CNN LIVE EVENT/SPECIAL
Only Threat to Hussein's Leadership Comes from U.S., Allies, Not Iraqi Voters
Aired October 14, 2002 - 12:03 ET
THIS IS A RUSH TRANSCRIPT. THIS COPY MAY NOT BE IN ITS FINAL FORM AND MAY BE UPDATED.
WOLF BLITZER, CNN ANCHOR: More than obvious that the only real threat to Saddam Hussein's leadership comes from the United States and some of its allies, not from Iraqi voters. To the contrary, Iraq's information minister maintains the external threat -- quote -- "gives the referendum a new meaning."
Let's check in with CNN's Nic Robertson. He's in the Iraqi capital. give us the latest.
NIC ROBERTSON, CNN CORRESPONDENT: Wolf, as you say, it is not a choice between politicians here, it is a simple yes/no vote for the people of Iraq, do they support President Saddam Hussein for another term as the Iraqi leader? It is being cast on the posters that have been put up on the city as an obligation for people, a chance to go out and show their support, pledge allegiance for the country at this time.
There will be about 11.5 million voters. The polling stations open here in a little over 13 hours. They will be open for 12 hours. There are over 1,000 polling stations across the country, but the people we've been talking to, as you have already said, all of them say they will support President Saddam Hussein.
Many of them also telling us that really they feel their vote for the president of Iraq at this time is a vote that shows Iraq's solidarity against the United States. Many people are seeing this as key timing, this referendum as key timing, very important for President Saddam Hussein to send a message to the rest of the world, that he feels secure that his country is solidly behind him.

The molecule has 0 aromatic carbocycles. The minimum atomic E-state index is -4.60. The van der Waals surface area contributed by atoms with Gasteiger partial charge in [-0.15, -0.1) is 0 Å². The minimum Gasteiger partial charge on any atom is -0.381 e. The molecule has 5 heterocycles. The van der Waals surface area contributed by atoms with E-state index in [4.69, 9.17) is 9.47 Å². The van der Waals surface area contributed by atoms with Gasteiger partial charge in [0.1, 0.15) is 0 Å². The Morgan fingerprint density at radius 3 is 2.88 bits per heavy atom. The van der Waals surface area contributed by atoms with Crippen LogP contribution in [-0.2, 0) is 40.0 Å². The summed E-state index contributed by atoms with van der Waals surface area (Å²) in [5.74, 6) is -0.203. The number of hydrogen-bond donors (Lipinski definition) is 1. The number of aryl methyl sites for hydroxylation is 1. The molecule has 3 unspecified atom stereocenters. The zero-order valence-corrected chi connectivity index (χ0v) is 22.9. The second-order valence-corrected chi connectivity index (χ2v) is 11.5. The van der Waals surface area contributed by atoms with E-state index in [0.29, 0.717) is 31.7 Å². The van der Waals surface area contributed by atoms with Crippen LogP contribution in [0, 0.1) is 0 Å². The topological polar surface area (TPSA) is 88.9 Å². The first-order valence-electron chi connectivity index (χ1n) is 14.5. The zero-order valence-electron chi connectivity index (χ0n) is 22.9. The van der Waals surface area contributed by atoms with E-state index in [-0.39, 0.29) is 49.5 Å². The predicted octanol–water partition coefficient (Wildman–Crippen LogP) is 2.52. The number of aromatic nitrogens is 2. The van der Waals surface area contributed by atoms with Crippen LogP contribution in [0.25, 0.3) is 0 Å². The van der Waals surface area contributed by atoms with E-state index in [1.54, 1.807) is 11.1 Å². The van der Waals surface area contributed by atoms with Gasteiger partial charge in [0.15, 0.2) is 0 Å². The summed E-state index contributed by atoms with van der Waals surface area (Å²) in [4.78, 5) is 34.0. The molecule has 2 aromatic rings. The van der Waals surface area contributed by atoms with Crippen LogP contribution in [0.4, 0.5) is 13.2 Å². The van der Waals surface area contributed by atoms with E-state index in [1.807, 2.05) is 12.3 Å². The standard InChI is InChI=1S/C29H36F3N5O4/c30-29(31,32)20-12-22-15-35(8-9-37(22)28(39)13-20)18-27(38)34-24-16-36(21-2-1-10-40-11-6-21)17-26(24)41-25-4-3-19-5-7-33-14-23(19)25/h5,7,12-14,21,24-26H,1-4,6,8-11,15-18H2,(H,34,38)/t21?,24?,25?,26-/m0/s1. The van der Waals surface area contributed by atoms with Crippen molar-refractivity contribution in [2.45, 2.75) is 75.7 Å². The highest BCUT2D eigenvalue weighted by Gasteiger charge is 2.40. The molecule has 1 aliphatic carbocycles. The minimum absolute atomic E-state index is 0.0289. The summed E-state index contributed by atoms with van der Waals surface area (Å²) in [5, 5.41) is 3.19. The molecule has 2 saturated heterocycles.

He's been meeting, President Saddam Hussein, has also been meeting with some influential figures in Arab world. He met today a little earlier with the former Algerian president, Ahkmed Banbellum (ph). When met with him, they had discussions for some time. It was interesting, because President Saddam Hussein led the former Algerian president back to his car afterwards, showing great deference for this formerly very influential figure in the region. Also, very noticeable there, the statement that came following that meet from Saddam Hussein, saying that the administration, all of the people running Iraq, do not want to see trouble in the country that they say would have negative effects.
BLITZER: Nic Robertson in Baghdad, thanks for that report.
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Allies, Not Iraqi Voters>